How to use affirmations to build self-esteem

When I was 21 and in university, I met one of my friends at a little restaurant near his campus, called Cafe Gratitude. It was a decidedly hippie establishment, and fit right into the Berkeley neighborhood. Instead of a descriptive names, each item on the menu was titled with an affirmation. I watched as Gratitude newbies, like myself, awkwardly made “I am statements”. Servers gently guided patrons from “Uh, I’ll get the worthy one.” into “I am worthy.” There were giggles and eye rolls, as people stated “I am enough”. Not one to shy away from a challenge, I smiled and ordered my “I am” meal as if it I did it every day. As I did, it struck me that this was probably the first time that many of us had ever dared to declare such brazenly explicit self-praise. A decade later and affirmations (positive declarations of self) are growing in popularity, especially for those who believe in the power of manifestation.

For most of us, “I am” statements can still feel a little squirmy. They’re also a target of criticism from those who deem the practice too “woo woo”. The truth is, you don’t have to buy into any sort of greater belief system in order for affirmations to benefit you. You can be Christian, Wiccan, Spirirtual or Athiest with no difference in effect. Positive affirmations have the ability to shift the way that we see ourselves.

We all have things that we believe about ourselves, others, and the world. These systems of belief are a result of our environment, and learned patterns of thought. We are bombarded with messaging all day every day, and much of it comes from within our own heads. Using affirmations is a way to intentionally control the narrative within our own brains.

You can use these constructed messages like a scalpel to strategically reorient your thoughts and overcome self-destructive or limiting thought patterns. The way that this works is you take the negative belief and you reverse it. For example, “I’m bad at first impressions” turns into, “people like me and I make great first impressions”.

You can also use affirmations as a tool to uncover blind spots in your own self-narrative. You do this, is by browsing a list of affirmations and paying attention to what ones stand out to you. Specifically, the ones that make you feel uncomfortable. If a positive affirmation makes feel cringey, like you would hate to say it out loud, there’s a good chance that you’ve uncovered an area that could use some nurturing.

Since many of us are first drawn to affirmations in hopes to boost our confidence or overcome low self-esteem, I’ve compiled a list to help you do exactly that. Read them through and choose 5 that stand our to you. A couple can be ones that you like, but be sure to include some that you are resistant to (that’s when the real magic happens).


Affirmations for self esteem and confidence

  • I am full of positive energy and I spread it in everything I do.
  • My confidence is grounded in my true value.
  • I am enough.
  • I am a strong, capable, human.
  • I deserve to be treated with respect.
  • I trust myself to know the answers.
  • I can trust myself to be authentic.
  • I love myself just as I am.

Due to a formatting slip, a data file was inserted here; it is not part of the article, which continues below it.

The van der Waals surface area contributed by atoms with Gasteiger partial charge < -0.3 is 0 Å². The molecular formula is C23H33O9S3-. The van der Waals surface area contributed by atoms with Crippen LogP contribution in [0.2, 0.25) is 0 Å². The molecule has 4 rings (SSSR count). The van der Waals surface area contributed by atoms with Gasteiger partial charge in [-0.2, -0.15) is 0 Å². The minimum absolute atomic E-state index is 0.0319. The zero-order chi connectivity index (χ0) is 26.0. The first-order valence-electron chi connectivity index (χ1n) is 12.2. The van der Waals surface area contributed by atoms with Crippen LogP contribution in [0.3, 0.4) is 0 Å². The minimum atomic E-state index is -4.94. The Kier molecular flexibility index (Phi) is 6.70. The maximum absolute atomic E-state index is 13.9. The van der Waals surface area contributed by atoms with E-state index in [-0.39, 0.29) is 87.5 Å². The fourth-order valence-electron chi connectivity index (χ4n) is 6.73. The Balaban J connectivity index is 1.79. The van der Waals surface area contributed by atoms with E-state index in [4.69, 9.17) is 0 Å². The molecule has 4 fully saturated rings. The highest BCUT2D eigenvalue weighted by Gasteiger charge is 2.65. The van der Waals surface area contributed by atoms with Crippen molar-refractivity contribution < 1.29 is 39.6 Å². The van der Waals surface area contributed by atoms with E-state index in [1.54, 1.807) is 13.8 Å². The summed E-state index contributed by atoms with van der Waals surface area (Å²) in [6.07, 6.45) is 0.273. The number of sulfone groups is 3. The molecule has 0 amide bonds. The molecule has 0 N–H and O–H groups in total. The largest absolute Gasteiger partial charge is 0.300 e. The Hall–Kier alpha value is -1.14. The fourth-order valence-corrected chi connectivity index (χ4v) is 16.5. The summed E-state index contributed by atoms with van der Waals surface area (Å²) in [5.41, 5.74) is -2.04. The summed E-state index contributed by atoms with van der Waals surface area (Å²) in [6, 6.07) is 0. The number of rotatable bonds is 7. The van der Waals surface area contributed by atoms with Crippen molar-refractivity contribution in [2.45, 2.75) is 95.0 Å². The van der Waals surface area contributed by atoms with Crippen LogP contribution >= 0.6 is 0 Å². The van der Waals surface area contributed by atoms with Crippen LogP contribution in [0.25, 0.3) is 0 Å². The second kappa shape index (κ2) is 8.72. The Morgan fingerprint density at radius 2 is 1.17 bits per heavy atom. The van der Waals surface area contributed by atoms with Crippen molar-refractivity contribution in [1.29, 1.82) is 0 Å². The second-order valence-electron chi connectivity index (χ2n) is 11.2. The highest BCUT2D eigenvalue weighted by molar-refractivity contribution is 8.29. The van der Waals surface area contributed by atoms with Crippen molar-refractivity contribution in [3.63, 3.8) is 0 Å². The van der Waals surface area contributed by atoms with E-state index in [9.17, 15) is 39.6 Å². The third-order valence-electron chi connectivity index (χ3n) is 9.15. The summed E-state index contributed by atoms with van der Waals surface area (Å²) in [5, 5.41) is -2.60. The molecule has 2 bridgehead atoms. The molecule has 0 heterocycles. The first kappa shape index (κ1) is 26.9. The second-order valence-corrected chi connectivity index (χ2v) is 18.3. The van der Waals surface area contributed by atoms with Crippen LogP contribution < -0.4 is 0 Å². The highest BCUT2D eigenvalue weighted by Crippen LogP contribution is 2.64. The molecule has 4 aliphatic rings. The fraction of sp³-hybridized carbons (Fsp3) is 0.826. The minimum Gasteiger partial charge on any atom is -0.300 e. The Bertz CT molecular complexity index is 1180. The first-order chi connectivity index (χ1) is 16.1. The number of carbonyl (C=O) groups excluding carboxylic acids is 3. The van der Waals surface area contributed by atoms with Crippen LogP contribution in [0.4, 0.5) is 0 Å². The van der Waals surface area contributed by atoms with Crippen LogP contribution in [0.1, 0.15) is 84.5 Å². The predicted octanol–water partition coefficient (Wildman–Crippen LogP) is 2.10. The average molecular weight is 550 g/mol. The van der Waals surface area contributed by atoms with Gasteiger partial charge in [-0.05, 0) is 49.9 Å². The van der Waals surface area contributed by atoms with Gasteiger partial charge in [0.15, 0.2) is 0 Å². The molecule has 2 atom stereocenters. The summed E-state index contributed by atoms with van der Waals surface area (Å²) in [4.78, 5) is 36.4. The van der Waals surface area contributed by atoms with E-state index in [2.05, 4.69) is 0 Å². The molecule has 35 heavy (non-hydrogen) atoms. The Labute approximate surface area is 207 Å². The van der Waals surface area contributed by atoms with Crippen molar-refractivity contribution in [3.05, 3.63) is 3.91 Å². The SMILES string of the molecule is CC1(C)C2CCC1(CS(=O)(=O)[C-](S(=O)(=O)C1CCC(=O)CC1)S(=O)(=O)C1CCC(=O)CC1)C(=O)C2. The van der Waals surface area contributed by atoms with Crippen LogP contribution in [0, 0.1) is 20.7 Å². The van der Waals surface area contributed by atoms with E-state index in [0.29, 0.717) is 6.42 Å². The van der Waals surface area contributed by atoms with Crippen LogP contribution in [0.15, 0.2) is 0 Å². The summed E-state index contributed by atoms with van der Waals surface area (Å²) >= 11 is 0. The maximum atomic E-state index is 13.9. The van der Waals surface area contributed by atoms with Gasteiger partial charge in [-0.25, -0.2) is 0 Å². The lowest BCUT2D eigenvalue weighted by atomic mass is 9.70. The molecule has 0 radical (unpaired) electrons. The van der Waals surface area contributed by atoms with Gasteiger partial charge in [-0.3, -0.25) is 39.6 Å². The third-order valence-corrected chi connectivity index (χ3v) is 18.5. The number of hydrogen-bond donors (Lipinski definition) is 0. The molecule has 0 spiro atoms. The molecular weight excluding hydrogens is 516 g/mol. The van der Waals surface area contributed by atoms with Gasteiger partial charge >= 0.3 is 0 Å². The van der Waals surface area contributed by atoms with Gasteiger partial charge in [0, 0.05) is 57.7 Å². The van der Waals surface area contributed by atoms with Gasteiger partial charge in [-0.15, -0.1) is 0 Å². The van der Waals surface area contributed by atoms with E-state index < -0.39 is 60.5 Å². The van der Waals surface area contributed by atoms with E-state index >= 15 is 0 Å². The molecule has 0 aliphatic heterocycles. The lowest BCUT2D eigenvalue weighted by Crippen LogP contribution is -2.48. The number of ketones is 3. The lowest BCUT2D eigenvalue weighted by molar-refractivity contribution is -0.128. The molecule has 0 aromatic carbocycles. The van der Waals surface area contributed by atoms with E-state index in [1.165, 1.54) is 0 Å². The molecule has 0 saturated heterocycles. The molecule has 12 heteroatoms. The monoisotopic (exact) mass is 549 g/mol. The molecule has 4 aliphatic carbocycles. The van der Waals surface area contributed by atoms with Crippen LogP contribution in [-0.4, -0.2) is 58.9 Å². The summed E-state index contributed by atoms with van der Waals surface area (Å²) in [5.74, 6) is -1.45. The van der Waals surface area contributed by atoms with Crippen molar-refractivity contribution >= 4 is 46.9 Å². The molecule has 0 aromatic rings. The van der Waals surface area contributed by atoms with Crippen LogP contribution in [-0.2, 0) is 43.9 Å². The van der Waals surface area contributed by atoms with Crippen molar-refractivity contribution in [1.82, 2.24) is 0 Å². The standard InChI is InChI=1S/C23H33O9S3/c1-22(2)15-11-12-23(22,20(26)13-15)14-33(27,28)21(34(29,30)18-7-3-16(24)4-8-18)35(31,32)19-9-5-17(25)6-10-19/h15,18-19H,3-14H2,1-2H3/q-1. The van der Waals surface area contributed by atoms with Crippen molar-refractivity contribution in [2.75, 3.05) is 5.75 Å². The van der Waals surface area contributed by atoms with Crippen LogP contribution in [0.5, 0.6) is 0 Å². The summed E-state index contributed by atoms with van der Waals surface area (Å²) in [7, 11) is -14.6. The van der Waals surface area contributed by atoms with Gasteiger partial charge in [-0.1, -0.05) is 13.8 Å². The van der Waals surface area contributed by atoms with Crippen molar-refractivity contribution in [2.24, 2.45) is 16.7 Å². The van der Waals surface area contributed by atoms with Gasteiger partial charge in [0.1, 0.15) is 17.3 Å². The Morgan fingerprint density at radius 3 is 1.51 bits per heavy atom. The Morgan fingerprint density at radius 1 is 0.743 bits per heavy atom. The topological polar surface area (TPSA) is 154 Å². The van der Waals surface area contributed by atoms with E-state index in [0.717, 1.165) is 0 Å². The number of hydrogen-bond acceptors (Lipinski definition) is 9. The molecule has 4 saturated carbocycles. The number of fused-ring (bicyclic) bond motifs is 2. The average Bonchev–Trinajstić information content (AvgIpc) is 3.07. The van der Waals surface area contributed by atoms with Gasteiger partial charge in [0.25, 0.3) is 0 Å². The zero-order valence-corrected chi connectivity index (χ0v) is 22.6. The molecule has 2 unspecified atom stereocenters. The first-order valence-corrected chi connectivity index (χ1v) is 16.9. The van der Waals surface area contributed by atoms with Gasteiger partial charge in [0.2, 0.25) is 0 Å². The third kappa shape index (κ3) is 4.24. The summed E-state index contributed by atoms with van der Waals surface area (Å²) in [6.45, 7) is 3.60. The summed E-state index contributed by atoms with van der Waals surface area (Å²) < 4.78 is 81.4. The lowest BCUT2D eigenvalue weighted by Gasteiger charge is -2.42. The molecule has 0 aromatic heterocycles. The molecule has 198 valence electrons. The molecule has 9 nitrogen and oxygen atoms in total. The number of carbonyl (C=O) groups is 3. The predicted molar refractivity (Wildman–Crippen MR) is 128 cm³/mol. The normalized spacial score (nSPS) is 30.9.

• My flaws are an invitation to learn to love myself more deeply.
  • I am happy to put energy into relationships that nurture me.
  • I am a caring human with so much to offer the world.
  • My worth is not defined by my output.
  • I am fully whole, just as I am.
  • My authentic self is the BEST version of me, always.
  • I can trust the good in me.
  • Today is a beautiful day full of potential and opportunities.
  • My experience is valid and important.
  • Everything I need is already within me.
  • I walk the earth with a sense of belonging and wonder.
  • I am whole and complete.
  • My gut feelings and instincts are valuable and I trust them.
  • I deserve love and respect in my relationships
  • I deserve to respected and valued
  • My true self is beautiful.
  • I am at peace with myself in the world.
  • My self worth is not impacted by other peoples’ feedback or any other external forces.
  • I trust myself and my inner knowing.
  • I show up authentically in everything I do.
  • My energy is my own and I can choose how I want to spend it.
  • My self care is important.
  • Being my truest self is the best thing I can do for the world.
  • I forgive myself.
  • I deserve kindness and compassion.
  • My work and contribution are valuable and I deserve to be recognized for them.

For more options, and to really get to know what you’ve got going on, grab this list of 100 transformative affirmations.

Once you find a few that you like, use them daily. Say them to yourself in the mirror, write them down 5x in your journal, post them on your desk, make them a part of your daily narrative.

Soon, you’ll notice that the resistance to these phrases will fade away. One surefire way to know that your affirmations are working are when you notice them pop up in your mind, all on their own. For awhile one of my affirmations was “I trust myself”, everyday, I wrote this down three times at the end of a journaling session. One day, as that voice of doubt began to start up in my mind, all of a sudden another voice came in. Out of nowhere, I heard it say, “I trust myself.” All of that practice paid off right when I needed it. By using affirmations repeatedly we can make them come to us as naturally as negative thoughts once did.

It’s been a decade since that afternoon at Cafe Gratitude and I remember how silly I felt ordering my “I am” meal. Maybe it’s age, maybe it’s affirmations, or maybe it’s the times changing but nowadays my stating “I am…”, has become one of the most important parts of my routine


Free: 100 affirmations for building confidence

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